Posts Tagged ‘The Bostonians’

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January 11, 2013

Andrew Higginson as Danilo and Carrie Moore as Sonia
in the Australian production of The Merry Widow,
Her Majesty’s Theatre, Melbourne, 6 May 1908
(photo: Talma, Melbourne, 1908)

Carrie Moore as Sonia in The Merry Widow, Her Majesty’s Theatre, Sydney, and her sudden marriage, May 1908
‘Sydney, N.S.W., Nov. 25 [1908].
‘The theatrical sensation of the past month has been caused by the unexpectedly sudden wedding of Carrie Moore – at present appearing in the name part in The Merry Widow at Her Majesty’s Theatre – and the subsequent happenings. Hardly had Mr. and Mrs. Percy Bigwood recovered from the host of congratulations showered on them when news of their marriage leaked out, when a lady in the person of Ivy Salvin comes post haste from Melbourne and, through her Sydney solicitor, issues a Supreme Court writ, claiming £5,000 damages for alleged breach of promise on the part of the gentleman now known in Sydney as “Carrie Moore’s husband.” This action was subsequently settled to the satisfaction of both parties, and Ivy Salvin accepted her first theatrical engagement in The Belle of Mayfair at the Criterion Theatre, which engagement she is now relinquishing to enter the married state. Such is fame!
‘“Carrie Moore’s Husband” is a young Englishman of means, not altogether unknown on the African and Australian turf, where his racing colors have met with judge’s eye on more than one occasion.
‘Carrie Moore is retiring from the cast of The Merry Widow and returning to England, where she is under engagement to appear as principal boy under the management of Bob Courtneidge in the forthcoming pantomime of Cinderella at London’s Adelphi Theatre. Her place as the dashing Widow will be filled by Betty Ohls, an actress well known on your side, where in 1904 she appeared with the Bostonians as Maid Marian in De Koven’s Robin Hood, and subsequent American appearances include those in The Queen of Laughter, at Boston; The Student King, at Chicago, and The Rose of the Alhambra, in New York. She has recently been appearing at the Empire and Tivoli, London, in gesture songs.’
(The New York Dramatic Mirror, New York, Saturday, 19 December 1908, p.5c)

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January 10, 2013

Lucia Nola (fl. late 19th/early 20th Century),
American soprano
(photo: Baker Art Gallery, Columbus, Ohio, circa 1905)

Lucia Nola, a soprano from Washington, D.C., has joined the Roscian Opera Company, 1905
‘Miss Lucia Nola, who was for some years prominently identified with the local singers as a soprano, is now with the Roscian Opera Company as prima donna soprano. The operas being given by the company are Sousa’s El Capitan, Gilbert and Sullivan’s Mikado, Balfe’s Bohemian Girl, [Robert Planquette’s] Chimes of Normandy [i.e. Les Cloches de Corneville], and [Victor Herbert’s] The Serenade which the Bostonians made famous. Miss Nola is heard in all the leading roles. She has hots of friends in this city, who will be interested to known of her success. Her work in Washington was characterized by a large amount of charitable work, such as the singing in the hospitals and the jail, and she did much other philanthropic work. She was a prominent and active member of the Doubleday Sunday Night Club.’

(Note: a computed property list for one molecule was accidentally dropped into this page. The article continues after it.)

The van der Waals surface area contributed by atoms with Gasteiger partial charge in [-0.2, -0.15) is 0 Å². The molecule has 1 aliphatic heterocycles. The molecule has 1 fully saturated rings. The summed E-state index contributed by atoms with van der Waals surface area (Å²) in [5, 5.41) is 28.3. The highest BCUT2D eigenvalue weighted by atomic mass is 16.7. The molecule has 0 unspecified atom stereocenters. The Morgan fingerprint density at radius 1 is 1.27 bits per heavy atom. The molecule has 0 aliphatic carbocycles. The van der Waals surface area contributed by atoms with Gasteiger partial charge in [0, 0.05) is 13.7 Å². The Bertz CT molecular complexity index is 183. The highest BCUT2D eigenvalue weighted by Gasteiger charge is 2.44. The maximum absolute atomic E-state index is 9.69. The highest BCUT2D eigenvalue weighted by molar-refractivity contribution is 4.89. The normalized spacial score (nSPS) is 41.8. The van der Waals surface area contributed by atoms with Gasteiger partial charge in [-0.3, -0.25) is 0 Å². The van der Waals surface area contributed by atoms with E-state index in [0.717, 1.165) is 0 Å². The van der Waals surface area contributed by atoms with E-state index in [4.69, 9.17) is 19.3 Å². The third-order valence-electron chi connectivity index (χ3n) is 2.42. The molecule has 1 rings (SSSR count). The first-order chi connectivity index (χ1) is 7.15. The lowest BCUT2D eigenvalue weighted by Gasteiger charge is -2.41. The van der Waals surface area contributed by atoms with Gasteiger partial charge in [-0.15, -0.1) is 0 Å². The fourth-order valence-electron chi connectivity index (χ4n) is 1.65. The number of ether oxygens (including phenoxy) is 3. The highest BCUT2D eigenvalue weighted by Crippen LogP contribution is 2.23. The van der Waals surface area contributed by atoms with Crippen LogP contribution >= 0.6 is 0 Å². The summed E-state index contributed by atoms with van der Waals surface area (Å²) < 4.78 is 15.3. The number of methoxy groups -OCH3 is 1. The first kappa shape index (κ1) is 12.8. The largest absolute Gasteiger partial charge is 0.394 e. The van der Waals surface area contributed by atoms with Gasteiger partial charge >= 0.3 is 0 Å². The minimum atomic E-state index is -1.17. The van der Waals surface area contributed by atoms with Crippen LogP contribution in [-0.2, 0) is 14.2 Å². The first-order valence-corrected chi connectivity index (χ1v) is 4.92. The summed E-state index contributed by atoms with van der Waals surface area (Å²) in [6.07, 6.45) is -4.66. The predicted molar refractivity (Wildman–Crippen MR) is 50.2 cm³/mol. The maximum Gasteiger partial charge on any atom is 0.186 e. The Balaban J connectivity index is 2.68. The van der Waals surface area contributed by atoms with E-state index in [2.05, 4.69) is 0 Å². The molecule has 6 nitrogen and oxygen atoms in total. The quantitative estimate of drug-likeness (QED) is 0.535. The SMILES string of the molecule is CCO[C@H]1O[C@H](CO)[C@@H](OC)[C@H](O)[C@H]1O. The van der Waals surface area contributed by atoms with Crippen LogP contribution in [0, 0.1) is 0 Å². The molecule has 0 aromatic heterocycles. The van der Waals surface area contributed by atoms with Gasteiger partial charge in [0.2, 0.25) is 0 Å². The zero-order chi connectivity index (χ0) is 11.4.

(The Washington Post, Washington, D.C., Sunday, 15 October 1905, Part Two, Editorial Section, p. 10a)

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January 10, 2013

Lucia Nola (fl. late 19th/early 20th Century),
American soprano
(photo: Baker Art Gallery, Columbus, Ohio, circa 1905)

Lucia Nola, a soprano from Washington, D.C., has joined the Roscian Opera Company, 1905
‘Miss Lucia Nola, who was for some years prominently identified with the local singers as a soprano, is now with the Roscian Opera Company as prima donna soprano. The operas being given by the company are Sousa’s El Capitan, Gilbert and Sullivan’s Mikado, Balfe’s Bohemian Girl, [Robert Planquette’s] Chimes of Normandy [i.e. Les Cloches de Corneville], and [Victor Herbert’s] The Serenade which the Bostonians made famous. Miss Nola is heard in all the leading roles. She has hots of friends in this city, who will be interested to known of her success. Her work in Washington was characterized by a large amount of charitable work, such as the singing in the hospitals and the jail, and she did much other philanthropic work. She was a prominent and active member of the Doubleday Sunday Night Club.’
(The Washington Post, Washington, D.C., Sunday, 15 October 1905, Part Two, Editorial Section, p. 10a)